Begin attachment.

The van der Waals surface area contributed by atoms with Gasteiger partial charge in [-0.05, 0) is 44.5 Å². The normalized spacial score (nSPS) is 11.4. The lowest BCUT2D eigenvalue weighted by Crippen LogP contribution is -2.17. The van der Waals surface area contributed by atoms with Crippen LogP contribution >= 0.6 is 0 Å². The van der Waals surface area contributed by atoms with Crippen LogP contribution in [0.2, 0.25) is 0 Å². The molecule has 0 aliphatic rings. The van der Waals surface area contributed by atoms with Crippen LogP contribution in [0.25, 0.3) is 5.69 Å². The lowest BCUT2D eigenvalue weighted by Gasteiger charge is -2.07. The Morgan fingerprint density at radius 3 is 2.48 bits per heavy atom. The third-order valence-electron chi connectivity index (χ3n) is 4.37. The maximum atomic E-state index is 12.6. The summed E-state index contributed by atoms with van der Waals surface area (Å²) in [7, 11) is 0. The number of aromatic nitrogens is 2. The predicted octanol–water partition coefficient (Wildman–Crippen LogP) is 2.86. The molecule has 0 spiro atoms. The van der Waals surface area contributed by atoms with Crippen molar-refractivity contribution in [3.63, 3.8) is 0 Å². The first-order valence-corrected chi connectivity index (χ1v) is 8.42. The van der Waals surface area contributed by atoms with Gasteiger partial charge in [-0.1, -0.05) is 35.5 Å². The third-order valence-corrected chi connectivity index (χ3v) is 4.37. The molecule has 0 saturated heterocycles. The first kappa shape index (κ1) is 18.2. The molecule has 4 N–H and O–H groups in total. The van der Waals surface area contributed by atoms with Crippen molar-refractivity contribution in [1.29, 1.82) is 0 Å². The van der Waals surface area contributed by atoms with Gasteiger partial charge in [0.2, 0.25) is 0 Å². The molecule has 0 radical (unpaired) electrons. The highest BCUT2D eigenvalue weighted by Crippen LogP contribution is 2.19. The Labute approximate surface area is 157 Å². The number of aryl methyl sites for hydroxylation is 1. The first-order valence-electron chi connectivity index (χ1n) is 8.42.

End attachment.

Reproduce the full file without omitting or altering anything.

The van der Waals surface area contributed by atoms with Gasteiger partial charge in [-0.05, 0) is 44.5 Å². The normalized spacial score (nSPS) is 11.4. The lowest BCUT2D eigenvalue weighted by Crippen LogP contribution is -2.17. The van der Waals surface area contributed by atoms with Crippen LogP contribution >= 0.6 is 0 Å². The van der Waals surface area contributed by atoms with Crippen LogP contribution in [0.2, 0.25) is 0 Å². The molecule has 0 aliphatic rings. The van der Waals surface area contributed by atoms with Crippen LogP contribution in [0.25, 0.3) is 5.69 Å². The lowest BCUT2D eigenvalue weighted by Gasteiger charge is -2.07. The Morgan fingerprint density at radius 3 is 2.48 bits per heavy atom. The third-order valence-electron chi connectivity index (χ3n) is 4.37. The maximum atomic E-state index is 12.6. The summed E-state index contributed by atoms with van der Waals surface area (Å²) in [7, 11) is 0. The number of aromatic nitrogens is 2. The predicted octanol–water partition coefficient (Wildman–Crippen LogP) is 2.86. The molecule has 0 spiro atoms. The van der Waals surface area contributed by atoms with Crippen molar-refractivity contribution in [3.63, 3.8) is 0 Å². The first-order valence-corrected chi connectivity index (χ1v) is 8.42. The van der Waals surface area contributed by atoms with Gasteiger partial charge in [-0.1, -0.05) is 35.5 Å². The third-order valence-corrected chi connectivity index (χ3v) is 4.37. The molecule has 0 saturated heterocycles. The first kappa shape index (κ1) is 18.2. The molecule has 4 N–H and O–H groups in total. The van der Waals surface area contributed by atoms with Crippen molar-refractivity contribution in [1.29, 1.82) is 0 Å². The van der Waals surface area contributed by atoms with Gasteiger partial charge in [0.2, 0.25) is 0 Å². The molecule has 0 radical (unpaired) electrons. The highest BCUT2D eigenvalue weighted by Crippen LogP contribution is 2.19. The Labute approximate surface area is 157 Å². The number of aryl methyl sites for hydroxylation is 1. The first-order valence-electron chi connectivity index (χ1n) is 8.42.